Blu-ray 3D Review: 'Hugo' - Martin Scorsese's Homage To 'Cinemagician' Georges Méliès Proves 3D Isn't Just For Action Films
February 28th, 2012 9:37pm EST
When one thinks of Martin Scorsese rarely does the word 'family' cross their mind (unless they're thinking of Goodfellas, that is); and neither does the term 3D. So when the prolific director decided to bring Brian Selznick's 2007 children's book The Invention Of Hugo Cabret to life on the big screen - and in 3D - he was entering new territory.
The end result, Hugo, is nothing short of amazing. The film was nominated for 11 Academy Awards, winning five: Best Cinematography, Best Art Direction, Visual Effects, Sound Editing and Sound Mixing. Five reasons to see it the way it was meant to be seen: in 3D.
Scorsese's latest masterpiece was released Tuesday, February 28 on DVD, Blu-ray, and Blu-ray 3D, and the latter is just one more reason that movie fans who haven't yet upgraded to 3D TVs and 3D Blu-ray players need to do so - Hugo is a must-have.
It's easy to get sucked in and fully immersed in 1930s Paris from the comforts of your own living room, and Hugo is proof that 3D isn't just meant for the big screen. Scorsese's attention to detail is unparalleled - from the vibrant colors inside a bright, bustling train station - right down to dust specks floating through the air - to the cold chill of a snowy Parisian night, Hugo is spectacular in Full HD 3D.
The story centers on an orphan boy, Hugo Cabret (Asa Butterfield), who lives in secret inside the walls of a 1930s Parisian train station.
Hugo comes from a family of watchmakers and clockmakers; and one day a shopkeeper (Ben Kingsley) at the station catches him in the process of stealing and takes his treasured notebook, which holds the secret to fixing a mechanical man - an Automaton - capable of drawing pictures that Hugo and his father (Jude Law) began restoring before his father's untimely death.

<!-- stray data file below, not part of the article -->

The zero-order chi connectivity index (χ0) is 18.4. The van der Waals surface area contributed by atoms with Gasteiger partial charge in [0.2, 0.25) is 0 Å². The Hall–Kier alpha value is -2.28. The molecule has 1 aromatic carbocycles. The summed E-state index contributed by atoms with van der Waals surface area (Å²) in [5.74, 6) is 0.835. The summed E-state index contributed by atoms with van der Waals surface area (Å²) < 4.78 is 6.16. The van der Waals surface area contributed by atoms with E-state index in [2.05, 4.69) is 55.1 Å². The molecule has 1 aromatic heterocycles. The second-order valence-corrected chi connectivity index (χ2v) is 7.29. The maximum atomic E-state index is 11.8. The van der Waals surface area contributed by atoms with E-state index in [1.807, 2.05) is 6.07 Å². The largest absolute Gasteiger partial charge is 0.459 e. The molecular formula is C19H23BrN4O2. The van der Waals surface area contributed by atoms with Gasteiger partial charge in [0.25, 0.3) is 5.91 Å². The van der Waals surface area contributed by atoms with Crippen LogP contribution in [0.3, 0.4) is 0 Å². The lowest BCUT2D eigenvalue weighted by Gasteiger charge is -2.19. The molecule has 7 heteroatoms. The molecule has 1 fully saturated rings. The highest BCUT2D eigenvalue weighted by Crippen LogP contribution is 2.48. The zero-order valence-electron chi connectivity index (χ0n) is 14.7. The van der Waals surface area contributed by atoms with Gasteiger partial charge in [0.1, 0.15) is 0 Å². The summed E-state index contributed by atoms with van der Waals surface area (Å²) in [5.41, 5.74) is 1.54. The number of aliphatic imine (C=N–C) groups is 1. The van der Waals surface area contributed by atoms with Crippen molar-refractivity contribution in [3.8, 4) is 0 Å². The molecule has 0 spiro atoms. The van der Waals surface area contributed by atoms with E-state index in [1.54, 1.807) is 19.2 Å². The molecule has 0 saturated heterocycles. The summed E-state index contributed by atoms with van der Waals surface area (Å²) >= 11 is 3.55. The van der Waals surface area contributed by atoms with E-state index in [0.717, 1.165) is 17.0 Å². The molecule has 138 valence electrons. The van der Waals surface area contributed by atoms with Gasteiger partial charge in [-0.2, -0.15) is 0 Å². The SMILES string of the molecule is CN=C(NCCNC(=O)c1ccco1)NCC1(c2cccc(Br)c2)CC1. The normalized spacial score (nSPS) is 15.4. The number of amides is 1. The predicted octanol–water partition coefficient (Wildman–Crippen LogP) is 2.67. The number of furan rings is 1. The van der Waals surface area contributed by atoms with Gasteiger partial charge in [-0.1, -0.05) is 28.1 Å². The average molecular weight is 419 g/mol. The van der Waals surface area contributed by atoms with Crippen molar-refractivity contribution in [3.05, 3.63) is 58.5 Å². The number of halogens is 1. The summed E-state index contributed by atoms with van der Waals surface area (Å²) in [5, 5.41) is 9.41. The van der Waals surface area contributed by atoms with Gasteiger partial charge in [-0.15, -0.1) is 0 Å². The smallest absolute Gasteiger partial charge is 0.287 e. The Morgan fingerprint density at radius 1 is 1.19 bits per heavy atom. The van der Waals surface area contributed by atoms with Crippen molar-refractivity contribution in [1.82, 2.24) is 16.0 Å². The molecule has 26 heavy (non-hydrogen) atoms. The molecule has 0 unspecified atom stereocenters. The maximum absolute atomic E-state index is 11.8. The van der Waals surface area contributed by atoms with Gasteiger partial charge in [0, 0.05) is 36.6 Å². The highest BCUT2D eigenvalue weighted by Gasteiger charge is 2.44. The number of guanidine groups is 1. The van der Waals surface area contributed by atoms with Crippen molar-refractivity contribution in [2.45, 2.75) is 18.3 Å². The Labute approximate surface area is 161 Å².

The boy ultimately gets the Automaton working with the help of a new friend, Isabelle (Chloe Moretz), and the two are thrust into spellbinding adventure to find the answer to a hidden message from the Automaton, which Hugo believes is from his dead father.
The two learn that Papa Georges - the shopkeeper and Isabelle's Godfather, is none other than Georges Méliès, a magician who went on to become one of the pioneers in filmmaking at the turn of the 20th Century.
While Papa Georges is unhappy and trying to forget his past, Hugo and Isabelle's adventure is set on a course that will ultimately lead to a happy ending for all involved.
The film (and book) is based in part on the real story of Georges Méliès' life as a filmmaker, which is explored in the Bonus Features section on the Blu-ray disc. Dubbed 'The Cinemagician' for his style of filmmaking, which was basically the birth of camera tricks and special effects, Méliès made over 550 films, most of which were lost over the years after his filmmaking career came to an abrupt end due to lack of audience interest after World War I.
Méliès was devastated and forced to sell most of his films to shoemakers, who melted down the celluloid to be used in women's high-heels. Fortunately many were later found in private collections, including his most recognizable - Le Voyage dans la Lune (A Trip To The Moon), which features a rocket ship crashing into the face of the man in the moon (see photo below).
Bonus Features include:
"Shoot the Moon (The Making of Hugo)", which features plenty of details about the film's creation packed into a 19-minute featurette. Here we learn that Scorsese was a huge fan of 3D while growing up and that he even owns original prints of classic 3D features House Of Wax and Dial M For Murder. His youngest daughter, Francesca, also wanted him to finally make a film she could go see!
"The Mechanical Man at the Heart of Hugo" -An interesting (and somewhat creepy) 12-minute featurette about the Automaton created for the film (it's real and really works!) and the history of the mechanical marvels, which have been around for centuries.
"Big Effects, Small Scale" - This six-minute featurette focuses on a miniature model of a train crashing through the train station, which was based on a famous photograph.
"Sacha Baron Cohen: Role of a Lifetime" - A three-minute interview with the comedian and filmmakers on his role as the Station Manager. Naturally Cohen hams it up for the cameras.
Pros: -The film itself in stunning, Full HD 3D is truly like no other; with a wonderfully enchanting story and spectacular visual effects. There's a reason it won those five Academy Awards.
-Viewing options: don't have 3D yet? Get the 3D version and sit on the disc until you do. The regular Blu-ray, DVD and digital copy give you the ability to watch in the living room, bedroom, kitchen and even the bathroom.
-Price: Want Hugo in 3D? The Combo Pack was released on February 28, and you can get it on Amazon.com right now for $27.99 (it lists for $54.99). That's probably for a limited time before the price goes up, and it's worth every penny.
Cons: -The Bonus Features are too short. Clocking in at barely over 30 minutes - yet still packed with detail - it would've been nice get some deleted scenes or more insights into the filmmaking process.